Working paper of the day – Straumann et al on Switzerland, the Great Depression and the gold standard

A couple of weeks ago I came across a great paper by Peter Rosenkranz, Tobias Straumann and Ulrich Woitek – “A Small Open Economy in the Great Depression: the Case of Switzerland”. It is great paper. Here is the abstract:

Estimating a New Keynesian small open economy model for the period 1926-1938, we investigate the causes of the slow recovery of the Swiss economy of the Great Depression in the 1930s. Our results show that the decision to participate in the gold bloc after 1933 at an overvalued currency can be identified as the main reason for the unusual long lasting recession. Even the recovery of the world econ- omy starting in 1931/1932, and thus a boost of foreign demand could not offset the negative effects of disadvantageous terms of trade. A counterfactual experiment demonstrates that in case of leaving gold earlier (e.g. together with the UK in 1931), the Swiss economy would have recovered much faster, almost immediately reaching the pre-crisis output level.

About these ads
Leave a comment

3 Comments

  1. Lars One more evidence on the long known association between opting out of the gold standard and economic recovery. You really don´t need to ‘cloth it up’ in a NK model, but that´s fine because people will take the MM proposition more seriouly!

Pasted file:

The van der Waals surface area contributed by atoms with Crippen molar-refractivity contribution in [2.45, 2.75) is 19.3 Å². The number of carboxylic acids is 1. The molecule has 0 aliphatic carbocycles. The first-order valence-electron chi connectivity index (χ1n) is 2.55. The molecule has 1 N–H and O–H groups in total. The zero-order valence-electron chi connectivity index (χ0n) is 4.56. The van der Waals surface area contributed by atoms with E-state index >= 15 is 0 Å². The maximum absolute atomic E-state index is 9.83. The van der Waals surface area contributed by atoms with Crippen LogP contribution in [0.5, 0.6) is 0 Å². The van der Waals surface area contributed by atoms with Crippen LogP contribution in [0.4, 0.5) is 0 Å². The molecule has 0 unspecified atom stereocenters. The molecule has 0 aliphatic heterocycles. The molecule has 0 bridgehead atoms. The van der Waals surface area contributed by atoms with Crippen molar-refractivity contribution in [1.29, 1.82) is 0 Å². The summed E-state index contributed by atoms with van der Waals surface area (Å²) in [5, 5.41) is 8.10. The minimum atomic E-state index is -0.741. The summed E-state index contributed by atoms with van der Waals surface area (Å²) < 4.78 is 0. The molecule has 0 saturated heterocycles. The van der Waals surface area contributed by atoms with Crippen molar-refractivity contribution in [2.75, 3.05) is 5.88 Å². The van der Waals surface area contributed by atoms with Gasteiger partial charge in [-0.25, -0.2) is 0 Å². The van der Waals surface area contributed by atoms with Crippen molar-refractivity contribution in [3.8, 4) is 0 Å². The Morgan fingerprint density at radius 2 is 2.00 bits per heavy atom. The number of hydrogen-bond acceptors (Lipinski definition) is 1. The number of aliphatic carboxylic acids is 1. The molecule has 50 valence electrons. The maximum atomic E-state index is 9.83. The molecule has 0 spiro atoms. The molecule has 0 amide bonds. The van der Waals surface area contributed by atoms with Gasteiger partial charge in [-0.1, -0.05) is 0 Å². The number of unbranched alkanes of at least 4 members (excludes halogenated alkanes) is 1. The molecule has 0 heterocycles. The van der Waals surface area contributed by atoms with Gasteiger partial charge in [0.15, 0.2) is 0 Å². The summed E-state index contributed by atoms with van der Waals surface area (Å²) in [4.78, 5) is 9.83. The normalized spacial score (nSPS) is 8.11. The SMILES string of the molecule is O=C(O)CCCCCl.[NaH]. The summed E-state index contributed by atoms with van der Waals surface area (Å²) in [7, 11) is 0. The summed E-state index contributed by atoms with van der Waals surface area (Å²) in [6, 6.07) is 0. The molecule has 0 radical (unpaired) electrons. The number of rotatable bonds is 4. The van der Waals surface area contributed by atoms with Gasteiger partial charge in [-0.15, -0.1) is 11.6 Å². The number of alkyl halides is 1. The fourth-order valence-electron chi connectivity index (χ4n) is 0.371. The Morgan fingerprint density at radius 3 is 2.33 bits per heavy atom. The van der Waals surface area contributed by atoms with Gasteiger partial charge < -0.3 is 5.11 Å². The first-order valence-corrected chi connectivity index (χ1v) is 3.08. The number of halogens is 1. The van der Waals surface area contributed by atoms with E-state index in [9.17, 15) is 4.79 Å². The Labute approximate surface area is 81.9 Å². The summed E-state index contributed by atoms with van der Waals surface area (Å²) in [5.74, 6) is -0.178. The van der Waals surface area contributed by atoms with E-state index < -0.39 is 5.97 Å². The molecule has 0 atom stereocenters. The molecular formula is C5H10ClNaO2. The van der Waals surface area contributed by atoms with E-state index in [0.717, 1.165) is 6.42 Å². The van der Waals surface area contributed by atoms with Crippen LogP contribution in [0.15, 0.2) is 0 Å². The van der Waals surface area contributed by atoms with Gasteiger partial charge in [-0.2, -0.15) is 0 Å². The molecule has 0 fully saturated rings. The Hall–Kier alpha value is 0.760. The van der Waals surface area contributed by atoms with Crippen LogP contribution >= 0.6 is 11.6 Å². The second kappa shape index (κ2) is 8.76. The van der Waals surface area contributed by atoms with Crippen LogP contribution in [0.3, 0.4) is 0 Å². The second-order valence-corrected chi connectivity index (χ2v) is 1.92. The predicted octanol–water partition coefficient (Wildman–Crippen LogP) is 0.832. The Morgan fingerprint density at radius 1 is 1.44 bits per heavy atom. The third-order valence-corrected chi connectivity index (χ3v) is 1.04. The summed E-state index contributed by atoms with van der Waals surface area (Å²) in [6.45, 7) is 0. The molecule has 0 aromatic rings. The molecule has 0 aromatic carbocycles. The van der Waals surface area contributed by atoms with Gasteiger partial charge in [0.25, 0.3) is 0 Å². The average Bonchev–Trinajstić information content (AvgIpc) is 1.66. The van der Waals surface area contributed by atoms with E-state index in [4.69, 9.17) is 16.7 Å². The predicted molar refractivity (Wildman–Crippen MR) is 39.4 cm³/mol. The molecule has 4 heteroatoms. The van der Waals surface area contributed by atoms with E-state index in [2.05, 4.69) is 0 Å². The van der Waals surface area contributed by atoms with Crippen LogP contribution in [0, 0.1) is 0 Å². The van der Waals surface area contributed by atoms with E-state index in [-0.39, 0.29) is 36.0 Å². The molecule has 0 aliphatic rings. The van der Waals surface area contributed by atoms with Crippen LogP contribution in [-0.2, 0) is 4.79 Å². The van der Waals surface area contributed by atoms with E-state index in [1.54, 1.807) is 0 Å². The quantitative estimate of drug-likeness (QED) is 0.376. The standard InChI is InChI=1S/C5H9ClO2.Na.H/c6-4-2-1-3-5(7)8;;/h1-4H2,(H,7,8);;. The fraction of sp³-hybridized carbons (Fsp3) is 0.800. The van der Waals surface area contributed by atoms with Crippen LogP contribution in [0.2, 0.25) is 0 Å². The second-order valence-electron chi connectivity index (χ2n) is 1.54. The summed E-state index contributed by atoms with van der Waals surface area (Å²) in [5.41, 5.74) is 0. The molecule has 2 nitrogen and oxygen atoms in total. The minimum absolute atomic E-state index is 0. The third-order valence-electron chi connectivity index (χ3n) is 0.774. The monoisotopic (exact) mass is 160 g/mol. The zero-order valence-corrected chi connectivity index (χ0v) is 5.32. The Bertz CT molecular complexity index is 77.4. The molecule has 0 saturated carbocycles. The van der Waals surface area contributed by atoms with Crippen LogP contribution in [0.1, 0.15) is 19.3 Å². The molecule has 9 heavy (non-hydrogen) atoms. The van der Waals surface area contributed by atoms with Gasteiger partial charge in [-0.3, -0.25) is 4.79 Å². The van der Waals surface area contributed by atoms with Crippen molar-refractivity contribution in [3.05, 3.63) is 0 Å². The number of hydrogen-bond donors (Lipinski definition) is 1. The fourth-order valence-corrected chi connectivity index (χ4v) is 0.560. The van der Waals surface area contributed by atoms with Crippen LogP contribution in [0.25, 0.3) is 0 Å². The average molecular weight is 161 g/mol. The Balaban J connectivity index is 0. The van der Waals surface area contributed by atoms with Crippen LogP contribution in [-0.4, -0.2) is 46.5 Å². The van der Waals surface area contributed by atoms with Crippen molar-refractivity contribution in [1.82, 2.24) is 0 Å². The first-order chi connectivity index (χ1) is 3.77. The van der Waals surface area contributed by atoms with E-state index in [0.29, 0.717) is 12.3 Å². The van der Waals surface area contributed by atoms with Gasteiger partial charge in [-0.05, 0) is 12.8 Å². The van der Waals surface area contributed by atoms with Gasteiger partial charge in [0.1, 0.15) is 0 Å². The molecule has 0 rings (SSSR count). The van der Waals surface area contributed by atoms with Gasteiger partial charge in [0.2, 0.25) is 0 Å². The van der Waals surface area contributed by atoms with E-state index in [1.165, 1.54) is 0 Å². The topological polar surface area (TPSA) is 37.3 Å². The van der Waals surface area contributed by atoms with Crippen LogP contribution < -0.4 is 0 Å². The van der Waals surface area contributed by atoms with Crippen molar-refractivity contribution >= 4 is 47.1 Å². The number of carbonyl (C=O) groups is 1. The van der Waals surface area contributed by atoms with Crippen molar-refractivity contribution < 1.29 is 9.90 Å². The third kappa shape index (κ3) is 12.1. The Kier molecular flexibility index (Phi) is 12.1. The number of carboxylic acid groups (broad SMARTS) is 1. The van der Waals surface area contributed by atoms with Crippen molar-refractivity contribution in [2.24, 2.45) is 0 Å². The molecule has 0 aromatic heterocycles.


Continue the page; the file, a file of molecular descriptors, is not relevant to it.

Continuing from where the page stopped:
The other day I was happy that you linked to a NK model that showed MP WAS NOT lax in 2002-6!

    http://thefaintofheart.wordpress.com/2013/02/05/formally-vindicated/

    Reply
    • Marcus, one problem with the paper is actually that the authors call it a New Keynesian model. I like the more correct term ‘new open economy macroeconomics’ (NOEM) models.

      Reply
  2. Alex Salter

     /  February 25, 2013

    “Our results show that the decision to participate in the gold bloc after 1933 at an overvalued currency can be identified as the main reason for the unusual long lasting recession.”

    Why is the counterfactual leaving the gold standard entirely, rather than a depreciation of the currency?

    Reply

Leave a Reply

Fill in your details below or click an icon to log in:

WordPress.com Logo

You are commenting using your WordPress.com account. Log Out / Change )

Twitter picture

You are commenting using your Twitter account. Log Out / Change )

Facebook photo

You are commenting using your Facebook account. Log Out / Change )

Google+ photo

You are commenting using your Google+ account. Log Out / Change )

Connecting to %s

Follow

Get every new post delivered to your Inbox.

Join 3,726 other followers

%d bloggers like this: